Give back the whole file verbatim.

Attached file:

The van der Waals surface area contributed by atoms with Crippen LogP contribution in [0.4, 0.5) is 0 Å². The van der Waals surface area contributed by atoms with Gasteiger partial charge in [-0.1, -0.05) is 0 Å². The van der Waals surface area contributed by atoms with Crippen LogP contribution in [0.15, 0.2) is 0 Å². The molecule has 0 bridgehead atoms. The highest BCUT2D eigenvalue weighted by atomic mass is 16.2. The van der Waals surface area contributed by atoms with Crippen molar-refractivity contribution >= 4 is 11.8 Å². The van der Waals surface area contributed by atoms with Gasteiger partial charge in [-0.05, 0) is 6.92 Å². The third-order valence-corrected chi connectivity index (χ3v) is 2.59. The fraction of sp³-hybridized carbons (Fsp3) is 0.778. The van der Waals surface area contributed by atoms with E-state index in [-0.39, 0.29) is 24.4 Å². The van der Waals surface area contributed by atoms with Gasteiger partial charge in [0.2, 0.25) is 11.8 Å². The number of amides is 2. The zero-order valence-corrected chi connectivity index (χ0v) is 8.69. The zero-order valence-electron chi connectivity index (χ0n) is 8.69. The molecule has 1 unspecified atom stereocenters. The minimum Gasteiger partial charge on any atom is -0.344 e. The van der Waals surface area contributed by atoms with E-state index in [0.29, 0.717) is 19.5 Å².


The van der Waals surface area contributed by atoms with Crippen LogP contribution in [0.4, 0.5) is 0 Å². The van der Waals surface area contributed by atoms with Gasteiger partial charge in [-0.1, -0.05) is 0 Å². The van der Waals surface area contributed by atoms with Crippen LogP contribution in [0.15, 0.2) is 0 Å². The molecule has 0 bridgehead atoms. The highest BCUT2D eigenvalue weighted by atomic mass is 16.2. The van der Waals surface area contributed by atoms with Crippen molar-refractivity contribution >= 4 is 11.8 Å². The van der Waals surface area contributed by atoms with Gasteiger partial charge in [-0.05, 0) is 6.92 Å². The third-order valence-corrected chi connectivity index (χ3v) is 2.59. The fraction of sp³-hybridized carbons (Fsp3) is 0.778. The van der Waals surface area contributed by atoms with E-state index in [-0.39, 0.29) is 24.4 Å². The van der Waals surface area contributed by atoms with Gasteiger partial charge in [0.2, 0.25) is 11.8 Å². The number of amides is 2. The zero-order valence-corrected chi connectivity index (χ0v) is 8.69. The zero-order valence-electron chi connectivity index (χ0n) is 8.69. The molecule has 1 unspecified atom stereocenters. The minimum Gasteiger partial charge on any atom is -0.344 e. The van der Waals surface area contributed by atoms with E-state index in [0.29, 0.717) is 19.5 Å².